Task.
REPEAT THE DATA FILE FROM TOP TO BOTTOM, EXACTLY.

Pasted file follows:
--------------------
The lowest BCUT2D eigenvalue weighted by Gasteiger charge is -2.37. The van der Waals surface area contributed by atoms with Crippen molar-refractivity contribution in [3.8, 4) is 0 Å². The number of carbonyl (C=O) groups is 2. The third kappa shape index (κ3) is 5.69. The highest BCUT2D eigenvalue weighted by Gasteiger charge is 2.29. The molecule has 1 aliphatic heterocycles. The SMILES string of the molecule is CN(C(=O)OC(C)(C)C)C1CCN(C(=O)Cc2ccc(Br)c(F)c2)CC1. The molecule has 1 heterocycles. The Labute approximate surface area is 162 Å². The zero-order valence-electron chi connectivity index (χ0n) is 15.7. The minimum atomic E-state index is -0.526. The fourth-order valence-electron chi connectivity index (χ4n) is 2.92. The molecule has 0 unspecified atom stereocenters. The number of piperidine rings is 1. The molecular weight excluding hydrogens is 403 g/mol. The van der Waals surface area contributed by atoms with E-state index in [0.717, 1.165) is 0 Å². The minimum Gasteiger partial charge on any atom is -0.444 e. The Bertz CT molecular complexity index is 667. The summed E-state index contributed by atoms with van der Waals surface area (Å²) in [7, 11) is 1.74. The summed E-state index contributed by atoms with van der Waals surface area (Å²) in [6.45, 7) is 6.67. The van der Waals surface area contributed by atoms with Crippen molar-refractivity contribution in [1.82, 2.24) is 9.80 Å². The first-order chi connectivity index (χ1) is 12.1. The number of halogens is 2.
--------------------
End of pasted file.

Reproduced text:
The lowest BCUT2D eigenvalue weighted by Gasteiger charge is -2.37. The van der Waals surface area contributed by atoms with Crippen molar-refractivity contribution in [3.8, 4) is 0 Å². The number of carbonyl (C=O) groups is 2. The third kappa shape index (κ3) is 5.69. The highest BCUT2D eigenvalue weighted by Gasteiger charge is 2.29. The molecule has 1 aliphatic heterocycles. The SMILES string of the molecule is CN(C(=O)OC(C)(C)C)C1CCN(C(=O)Cc2ccc(Br)c(F)c2)CC1. The molecule has 1 heterocycles. The Labute approximate surface area is 162 Å². The zero-order valence-electron chi connectivity index (χ0n) is 15.7. The minimum atomic E-state index is -0.526. The fourth-order valence-electron chi connectivity index (χ4n) is 2.92. The molecule has 0 unspecified atom stereocenters. The number of piperidine rings is 1. The molecular weight excluding hydrogens is 403 g/mol. The van der Waals surface area contributed by atoms with E-state index in [0.717, 1.165) is 0 Å². The minimum Gasteiger partial charge on any atom is -0.444 e. The Bertz CT molecular complexity index is 667. The summed E-state index contributed by atoms with van der Waals surface area (Å²) in [7, 11) is 1.74. The summed E-state index contributed by atoms with van der Waals surface area (Å²) in [6.45, 7) is 6.67. The van der Waals surface area contributed by atoms with Crippen molar-refractivity contribution in [1.82, 2.24) is 9.80 Å². The first-order chi connectivity index (χ1) is 12.1. The number of halogens is 2.